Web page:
The Minority Report gave candidate Jeremy McPike, who is attempting to unseat Delegate Scott Lingamfelter, a big kiss:
“[V]oters in Virginia are tired of the partisanship, Jeremy McPike suggested. . . . Of Lingamfelter’s well-publicized introduction of the so-called Boneta Bill in this year’s General Assembly, McPike said that he strongly believes in local control of such issues.”
This is the same Jeremy McPike who lost a case earlier this year for firing a whistleblower for alleging that McPike violated the Fraud Against Taxpayers Act. As reported in the Alexandria Times:
“Former city architect Henry Lewis, who served as project manager for the $81 million complex, accused General Services Director Jeremy McPike and contractor Whiting-Turner of failing to abide by the parameters set forth in the original contract between the city and the company, according to court documents.”
The Boneta Bill, of course, is not about Richmond wresting control from localities. It is about preventing localities from violating farmers’ rights, and providing remedies — consequences — for local government lawbreaking.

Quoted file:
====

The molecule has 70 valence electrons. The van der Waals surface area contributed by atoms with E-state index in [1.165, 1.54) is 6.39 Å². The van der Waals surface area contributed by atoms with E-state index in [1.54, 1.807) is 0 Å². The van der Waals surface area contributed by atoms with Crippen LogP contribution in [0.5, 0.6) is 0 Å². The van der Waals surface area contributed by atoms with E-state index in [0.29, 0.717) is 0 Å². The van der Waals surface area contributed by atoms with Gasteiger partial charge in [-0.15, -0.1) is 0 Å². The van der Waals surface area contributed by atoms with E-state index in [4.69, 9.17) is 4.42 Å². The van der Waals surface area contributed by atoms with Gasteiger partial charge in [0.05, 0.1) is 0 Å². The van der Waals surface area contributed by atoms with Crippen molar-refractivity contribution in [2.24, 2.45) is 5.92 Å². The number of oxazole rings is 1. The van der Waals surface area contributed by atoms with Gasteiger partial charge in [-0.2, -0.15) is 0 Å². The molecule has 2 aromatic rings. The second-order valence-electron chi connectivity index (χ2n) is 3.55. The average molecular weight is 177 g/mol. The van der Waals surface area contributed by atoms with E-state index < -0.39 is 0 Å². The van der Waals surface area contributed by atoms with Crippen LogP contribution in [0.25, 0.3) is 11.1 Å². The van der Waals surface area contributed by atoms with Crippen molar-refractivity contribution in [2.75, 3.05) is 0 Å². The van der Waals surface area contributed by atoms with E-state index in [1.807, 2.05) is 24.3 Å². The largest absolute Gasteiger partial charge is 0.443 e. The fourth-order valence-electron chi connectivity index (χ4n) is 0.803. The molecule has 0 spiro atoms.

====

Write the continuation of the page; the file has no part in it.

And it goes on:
McPike either didn’t read the Boneta Bill, or, as seems to have been his method as the acquisitions bureaucrat for Alexandria, he just wants to protect lawbreaking by local governments.
Speaking of “tired of partisanship,” The Minority Report is getting more honest about its own partisanship — but hypocritically nonetheless. They like their partisanship, but not others’. The paper could change its name, but not its stripes.
The Minority Report editorializes this past week that it has discovered the joys of farming:
“Our more observant readers likely have noticed over the last several months that we have significantly increased our coverage of Fauquier County agriculture.”
Yes, The Minority Report has been engaging in ‘serious’ journalistic research about agriculture dining with people who rent out their 1,000-acre properties to heads of beef.
Showing that it is still learning, The Minority Report takes a quote of real farmer Bernadette Barber out of context to ask, “And “real farmers” are opposed to conservation programs?”
Barber was explaining how real farmers want the freedom to engage in their farming, and not government handouts.
TMR and McPike seem to be birds of a feather, at least on farmers’ rights and government lawbreaking.